I wonder if I punctuated the adj order correctly. I think, steady and incompressible are coordinating adjectives which need a comma between them, however, I am not sure about three-dimensional. here is the sentence:

"The numerical computation has been performed by solving the steady, incompressible, three-dimensional Reynolds-averaged Navier–Stokes (RANS) equations"

  • The commas mark 'coordinated' modification, as you say. In your example "Reynolds-averaged ... equations" is modified by a coordination of adjectives giving the meaning "Reynolds-averaged Navier–Stokes (RANS) equations" that are steady, incompressible and three-dimensional. Omitting the commas would allow a somewhat different interpretation. – BillJ Sep 7 '16 at 9:56
  • @BillJ thnx. So u would say these two commas between these 3 adjectives are necessary, right? like this: "steady, incompressible, and three-dimensional Reynolds-averaged Navier....equations". – Sajjad Sep 7 '16 at 10:04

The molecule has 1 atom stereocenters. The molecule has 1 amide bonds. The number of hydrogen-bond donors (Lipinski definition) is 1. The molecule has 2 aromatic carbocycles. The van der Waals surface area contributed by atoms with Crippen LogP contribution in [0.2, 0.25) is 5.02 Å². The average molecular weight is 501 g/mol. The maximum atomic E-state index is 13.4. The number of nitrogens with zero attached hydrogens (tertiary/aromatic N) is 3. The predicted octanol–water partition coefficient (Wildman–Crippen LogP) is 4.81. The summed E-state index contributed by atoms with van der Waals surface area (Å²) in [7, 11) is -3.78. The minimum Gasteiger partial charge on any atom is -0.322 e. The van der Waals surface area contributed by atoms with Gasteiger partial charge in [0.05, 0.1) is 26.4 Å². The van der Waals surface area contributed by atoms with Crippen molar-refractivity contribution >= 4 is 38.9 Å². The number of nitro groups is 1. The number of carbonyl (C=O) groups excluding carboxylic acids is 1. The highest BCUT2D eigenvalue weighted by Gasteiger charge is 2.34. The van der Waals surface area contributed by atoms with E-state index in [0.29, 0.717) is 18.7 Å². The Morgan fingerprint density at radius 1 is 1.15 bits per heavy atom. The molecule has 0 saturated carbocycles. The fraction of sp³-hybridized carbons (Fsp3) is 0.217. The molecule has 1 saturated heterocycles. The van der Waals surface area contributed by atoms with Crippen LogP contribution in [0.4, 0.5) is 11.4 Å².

• Yes, if the meaning you want to convey is the one that I outlined in my first message. – BillJ Sep 7 '16 at 10:06

When a coordinated list functions as a noun or complement, at least one copy of the conjunction is required (between the last two items), and the conjunction may be preceded by an 'Oxford' comma (which helps if there are compound items in the list).

When a list of adjectives restricts a noun phrase, the conjunction 'and' is implicit. The adjectives should be separated by commas if they could be confused as compound ('hot, pink' vs 'hot pink').

PS: In your question, drop the comma after "I think", and change ", however," to ". However," or "; however," {'however' is not a conjunction}.

Your Answer

By clicking “Post Your Answer”, you agree to our terms of service, privacy policy and cookie policy

Not the answer you're looking for? Browse other questions tagged or ask your own question.